“17th-century coaching inn with plenty of character” - AA Inspector
- Social distancing and safety measures in place
- Follows government and industry guidelines for COVID-19
- Signed up to the AA COVID Confident Charter
we are supporting NHS test and Trace app with QR code. For those with a telephone without those capabilities we are recording securely in line with GDPR. Face coverings are being provided for guests that attend without. Guests not prepared or refusing to provide details and wear face coverings will be denied access. Rooms are disinfected after a deep clean using a fogging machine.
Our Inspector's view
The Royal is a 16th-century former grain store that became an inn around 100 years ago. Today, it provides en suite rooms, yet has retained many original features. Part of the pub is the former cottage which was famed for producing nettle beer, but these days guests can choose from hand-pulled ales, and sample traditional homemade pub food.
Awards, accolades & Welcome Schemes
Facilities – at a glance
- Rooms 11
- Bedrooms ground: 3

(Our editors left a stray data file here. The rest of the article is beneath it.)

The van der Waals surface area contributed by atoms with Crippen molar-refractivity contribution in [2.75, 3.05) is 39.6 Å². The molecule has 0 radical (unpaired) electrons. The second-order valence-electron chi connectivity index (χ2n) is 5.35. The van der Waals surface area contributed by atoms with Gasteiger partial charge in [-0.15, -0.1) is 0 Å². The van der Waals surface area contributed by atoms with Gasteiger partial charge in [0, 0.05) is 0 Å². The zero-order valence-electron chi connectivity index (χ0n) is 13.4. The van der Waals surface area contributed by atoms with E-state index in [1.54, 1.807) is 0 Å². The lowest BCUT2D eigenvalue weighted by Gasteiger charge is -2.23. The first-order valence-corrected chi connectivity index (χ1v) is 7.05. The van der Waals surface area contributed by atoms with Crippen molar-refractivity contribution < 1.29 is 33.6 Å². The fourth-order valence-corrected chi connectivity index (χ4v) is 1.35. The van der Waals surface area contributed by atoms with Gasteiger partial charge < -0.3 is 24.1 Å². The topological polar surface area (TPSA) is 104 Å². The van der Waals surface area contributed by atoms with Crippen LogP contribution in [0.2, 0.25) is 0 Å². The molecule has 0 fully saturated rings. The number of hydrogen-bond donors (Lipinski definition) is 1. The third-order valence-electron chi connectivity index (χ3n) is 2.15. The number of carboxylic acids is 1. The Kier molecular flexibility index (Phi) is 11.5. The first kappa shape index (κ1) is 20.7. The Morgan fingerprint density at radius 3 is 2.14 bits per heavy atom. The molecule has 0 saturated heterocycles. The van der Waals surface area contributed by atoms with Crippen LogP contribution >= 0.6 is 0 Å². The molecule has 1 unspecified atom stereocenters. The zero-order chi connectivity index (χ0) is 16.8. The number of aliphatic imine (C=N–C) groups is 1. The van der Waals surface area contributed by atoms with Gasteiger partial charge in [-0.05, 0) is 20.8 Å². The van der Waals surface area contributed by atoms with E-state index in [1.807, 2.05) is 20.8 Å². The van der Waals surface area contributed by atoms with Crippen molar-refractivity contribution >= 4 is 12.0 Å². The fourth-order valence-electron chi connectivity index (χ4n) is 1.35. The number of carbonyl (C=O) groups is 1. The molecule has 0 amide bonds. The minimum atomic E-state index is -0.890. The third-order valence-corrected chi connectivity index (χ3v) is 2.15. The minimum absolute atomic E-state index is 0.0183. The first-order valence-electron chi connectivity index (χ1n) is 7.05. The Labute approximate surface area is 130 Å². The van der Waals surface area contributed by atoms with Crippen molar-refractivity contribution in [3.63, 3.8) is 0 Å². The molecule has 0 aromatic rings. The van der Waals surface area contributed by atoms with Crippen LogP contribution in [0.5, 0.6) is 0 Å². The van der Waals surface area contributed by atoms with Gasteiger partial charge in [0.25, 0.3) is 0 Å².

- Children welcome
- High chairs
- Children's portions or menu
- Satellite TV
- Free TV
- Open parking
- Accessible bedrooms: 1
- Open all year
- Dinner Served
Also in the area
About the area
Lancashire was at the centre of the British cotton industry in the 19th century, which lead to the urbanization of great tracts of the area. The cotton boom came and went, but the industrial profile remains. Lancashire’s resorts, Blackpool, Southport and Morecambe Bay, were originally developed to meet the leisure needs of the cotton mill town workers. Blackpool is the biggest and brashest, celebrated for it tower, miles of promenade, and the coloured light ‘illuminations’. Amusements are taken very seriously here, day and night, and visitors can be entertained in a thousand different ways.
The former county town, Lancaster, boasts one of the younger English universities, dating from 1964. Other towns built up to accommodate the mill-workers with back-to-back terraced houses, are Burnley, Blackburn, Rochdale and Accrington. To get out of town, you can head for the Pennines, the ‘backbone of England’, a series of hills stretching from the Peak District National Park to the Scottish borders. To the north of the country is the Forest of Bowland, which despite its name is fairly open country, high up, with great views.
Restaurants and Pubs
Recommended things to do
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